Monday, 03 June 2019 10:31

Telstra makes big cuts in payphone call rates

Telstra makes big cuts in payphone call rates Image by Kate Ferrantelli from Pixabay

Telstra has announced that it would be sharply reducing the rates for calls placed from its 15,500 public payphones across the country.

In a statement, the company said 13 million calls were placed from these phones last year, with 200,000 being to the emergency number triple zero.

It said distance-based pricing for national calls would be replaced by a flat rate of $0.50 for a call made to a standard fixed line.

Any call made to an Australian mobile number would be charged $0.50 for 10 minutes; the old rate was $0.50 for 35 seconds.

Eleven international destinations would also cost $0.50 per 10-minute call and calls to another 60 countries would be reduced. (Details)

payphone price chart 1 1 768x518

Telstra had also made it possible to receive incoming calls at payphones, the statement said.

Pete Manwaring, TON product Principal - Media, Product and Technology, said: "Over time, some of our new payphones will provide a number of additional services, designed to support Australia’s public communication needs for the next 20 to 30 years.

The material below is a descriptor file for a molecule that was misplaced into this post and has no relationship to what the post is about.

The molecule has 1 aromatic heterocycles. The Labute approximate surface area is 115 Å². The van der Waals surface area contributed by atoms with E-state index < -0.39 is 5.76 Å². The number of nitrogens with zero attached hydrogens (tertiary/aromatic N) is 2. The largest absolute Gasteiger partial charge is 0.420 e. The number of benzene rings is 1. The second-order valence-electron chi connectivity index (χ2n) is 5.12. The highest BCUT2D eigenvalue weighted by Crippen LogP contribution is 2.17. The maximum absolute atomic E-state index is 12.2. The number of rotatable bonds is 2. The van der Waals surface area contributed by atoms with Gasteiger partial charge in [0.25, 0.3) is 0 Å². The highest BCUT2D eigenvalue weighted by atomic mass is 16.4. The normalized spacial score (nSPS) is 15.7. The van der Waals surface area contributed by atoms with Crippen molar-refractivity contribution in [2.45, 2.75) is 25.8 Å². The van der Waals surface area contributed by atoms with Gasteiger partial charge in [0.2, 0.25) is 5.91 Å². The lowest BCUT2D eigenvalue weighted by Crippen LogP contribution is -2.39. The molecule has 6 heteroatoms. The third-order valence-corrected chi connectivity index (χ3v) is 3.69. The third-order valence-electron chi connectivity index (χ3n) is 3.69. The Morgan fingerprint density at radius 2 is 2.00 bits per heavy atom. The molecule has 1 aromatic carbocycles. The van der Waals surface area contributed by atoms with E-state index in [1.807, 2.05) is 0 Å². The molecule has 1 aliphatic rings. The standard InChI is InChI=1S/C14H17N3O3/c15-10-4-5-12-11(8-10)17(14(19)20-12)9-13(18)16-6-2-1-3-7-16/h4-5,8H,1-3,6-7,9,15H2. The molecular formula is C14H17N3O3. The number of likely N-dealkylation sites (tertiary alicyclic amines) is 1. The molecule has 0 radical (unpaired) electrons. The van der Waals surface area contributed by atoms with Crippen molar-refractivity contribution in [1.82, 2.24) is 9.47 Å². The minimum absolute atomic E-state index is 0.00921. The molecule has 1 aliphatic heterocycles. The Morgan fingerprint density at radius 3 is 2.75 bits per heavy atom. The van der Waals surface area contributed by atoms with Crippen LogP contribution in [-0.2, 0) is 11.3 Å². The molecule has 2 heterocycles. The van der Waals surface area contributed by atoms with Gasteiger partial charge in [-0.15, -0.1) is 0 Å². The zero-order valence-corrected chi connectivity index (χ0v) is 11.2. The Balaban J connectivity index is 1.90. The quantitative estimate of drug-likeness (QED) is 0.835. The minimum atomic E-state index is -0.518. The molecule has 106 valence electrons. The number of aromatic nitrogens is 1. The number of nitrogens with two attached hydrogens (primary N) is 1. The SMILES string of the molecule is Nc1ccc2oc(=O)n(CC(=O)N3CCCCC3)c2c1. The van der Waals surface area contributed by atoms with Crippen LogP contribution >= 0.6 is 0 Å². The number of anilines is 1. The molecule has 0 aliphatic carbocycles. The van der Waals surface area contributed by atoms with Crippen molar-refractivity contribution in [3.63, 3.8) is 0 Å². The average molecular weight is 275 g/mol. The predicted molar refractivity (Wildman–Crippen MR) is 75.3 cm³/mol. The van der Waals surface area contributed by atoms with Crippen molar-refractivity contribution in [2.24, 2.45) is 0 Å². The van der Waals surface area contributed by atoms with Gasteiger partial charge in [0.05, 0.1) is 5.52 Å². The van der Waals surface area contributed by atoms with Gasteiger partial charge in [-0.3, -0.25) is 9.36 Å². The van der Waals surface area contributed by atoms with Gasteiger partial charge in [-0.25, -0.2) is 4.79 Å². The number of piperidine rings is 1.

"Future payphones could contain a range of features including digital screens, Wi-Fi, 5G enabled technology, mobile device charging, as well as providing a space for communicating everything from emergency alerts to a range of content services such as public transport information to city maps, weather, tourist advice, information on nearby cultural attractions and the ability to promote the work of charitable organisations."


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Sam Varghese

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Sam Varghese has been writing for iTWire since 2006, a year after the site came into existence. For nearly a decade thereafter, he wrote mostly about free and open source software, based on his own use of this genre of software. Since May 2016, he has been writing across many areas of technology. He has been a journalist for nearly 40 years in India (Indian Express and Deccan Herald), the UAE (Khaleej Times) and Australia (Daily Commercial News (now defunct) and The Age). His personal blog is titled Irregular Expression.



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